2. Of the $10,000 interest income, $1,250 was from a City of Irvine bond that was used to fund public activities (issued in 2005), $1,750 was from an Oceanside city bond used to fund private activities (issued in 2004), $1,000 was from a U.S. Treasury bond, and the remaining $6,000 was from a money market account.
  3. BCS’s dividend income came from Clever Cakes Inc. (CC). BCS owned 10,000 shares of the stock in Clever Cakes at the beginning of the year. This represented 10 percent of SSM outstanding stock.
  4. On October 1, 2011, BCS sold 1,000 shares of its CC stock for $25,000. It had originally purchased these shares on April 18, 2008, for $40,000. After the sale, BCS owned 9 percent of CC.
  5. BCS’s compensation is as follows:
    • Cara $150,000
    • Janna $140,000
    • Valerie $130,000
    • Other $530,000
  6. BCS wrote off $25,000 in accounts receivable as uncollectible during the year.
  7. BCS’s regular tax depreciation was $28,000. None of the depreciation should be claimed on Form 1125A.
  8. The $5,000 interest expense was from a business loan.
  9. Other expenses include $6,000 for premiums paid on term life insurance policies for which BCS is the beneficiary. The policies cover the lives of Cara, Janna, and Valerie.

The following are BCS’s audited balance sheets as of January 1, 2011, and December 31, 2011.

January 1 December 31
Cash $?180,000 $?205,000
Accounts receivable 560,000 580,000
Allowance for doubtful accounts (60,000) (50,000)
Inventory 140,000 150,000
U.S. government bonds12 20,000 20,000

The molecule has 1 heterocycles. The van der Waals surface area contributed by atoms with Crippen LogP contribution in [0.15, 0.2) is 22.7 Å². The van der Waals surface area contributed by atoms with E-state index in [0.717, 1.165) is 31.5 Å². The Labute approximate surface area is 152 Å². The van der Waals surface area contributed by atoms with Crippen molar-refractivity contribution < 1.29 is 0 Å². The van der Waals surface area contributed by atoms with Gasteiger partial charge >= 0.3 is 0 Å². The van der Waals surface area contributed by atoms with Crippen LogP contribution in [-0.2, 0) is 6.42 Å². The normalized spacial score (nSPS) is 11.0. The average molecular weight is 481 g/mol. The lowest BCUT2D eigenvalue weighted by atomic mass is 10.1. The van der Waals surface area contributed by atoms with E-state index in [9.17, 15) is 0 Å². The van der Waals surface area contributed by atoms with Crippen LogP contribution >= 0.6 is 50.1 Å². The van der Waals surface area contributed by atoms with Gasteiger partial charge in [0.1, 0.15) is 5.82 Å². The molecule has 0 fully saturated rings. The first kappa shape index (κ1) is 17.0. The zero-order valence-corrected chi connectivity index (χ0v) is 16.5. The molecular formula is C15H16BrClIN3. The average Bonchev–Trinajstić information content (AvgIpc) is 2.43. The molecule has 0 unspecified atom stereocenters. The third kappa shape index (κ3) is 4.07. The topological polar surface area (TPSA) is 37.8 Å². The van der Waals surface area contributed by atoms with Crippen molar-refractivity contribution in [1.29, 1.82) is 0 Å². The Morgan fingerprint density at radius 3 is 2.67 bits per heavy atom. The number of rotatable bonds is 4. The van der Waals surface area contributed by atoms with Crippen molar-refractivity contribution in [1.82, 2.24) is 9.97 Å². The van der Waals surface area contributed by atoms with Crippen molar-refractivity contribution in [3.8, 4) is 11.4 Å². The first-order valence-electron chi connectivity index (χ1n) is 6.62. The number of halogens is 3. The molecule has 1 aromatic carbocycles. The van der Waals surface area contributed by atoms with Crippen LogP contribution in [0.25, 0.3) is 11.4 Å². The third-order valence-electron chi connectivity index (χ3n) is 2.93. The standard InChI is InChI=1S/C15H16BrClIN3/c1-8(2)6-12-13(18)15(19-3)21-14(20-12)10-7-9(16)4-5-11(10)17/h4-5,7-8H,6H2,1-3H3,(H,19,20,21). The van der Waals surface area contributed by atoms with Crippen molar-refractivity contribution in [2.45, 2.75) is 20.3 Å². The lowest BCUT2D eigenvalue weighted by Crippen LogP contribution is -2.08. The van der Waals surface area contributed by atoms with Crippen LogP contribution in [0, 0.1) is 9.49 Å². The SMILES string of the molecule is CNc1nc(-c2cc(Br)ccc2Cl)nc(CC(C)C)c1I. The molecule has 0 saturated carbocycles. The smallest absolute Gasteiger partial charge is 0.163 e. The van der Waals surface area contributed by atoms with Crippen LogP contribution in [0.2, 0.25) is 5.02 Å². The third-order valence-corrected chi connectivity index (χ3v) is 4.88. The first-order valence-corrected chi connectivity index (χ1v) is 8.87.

State and local bonds 120,000 120,000
Investments in stock 400,000 360,000
Fixed assets 140,000 160,000
Accumulated depreciation (50,000) (60,000)+


Other assets 20,000 21,000
Total assets $1,470,000 $1,506,000
?Liabilities and Shareholders’ Equity
Accounts payable 280,000 240,000
Other current liabilities 20,000 18,000
Other liabilities 40,000 26,000
Capital stock 400,000 400,000
Retained earnings 730,000 822,000
Total liabilities and shareholders’ equity $1,470,000 $1,506,000










Clarity 1

Assume that you work for a large UK-based company called Renergical Ltd. The company deals in worldwide installation of renewable energy plants including solar, wind, and geothermal plants. You have worked for this company for 5 years as a Project Manager and have been involved in installing wind energy plants in Europe. You have just completed a € 25 million project in Denmark. Last Friday, your director informed you that you are going to the United States</country-region> to lead the installation of a large solar energy plant. There are three weeks remaining to the start of the project. You will be leading a team of 150 engineers, technicians, and construction workers in the U.S. You have not met any of these individuals. Your director has authorised a face-to-face meeting in the U.S. with key individuals of your team.

Answer and discuss the following questions:

  • What questions would you ask to understand the human factors involved in the new project?
  • What would you do in order to prepare yourself for the face-to-face meeting?
  • Which individuals from within the team would you invite to the meeting and why? Would you focus on meeting your team only or would you meet other individuals and organisational units to know them better before the project begins?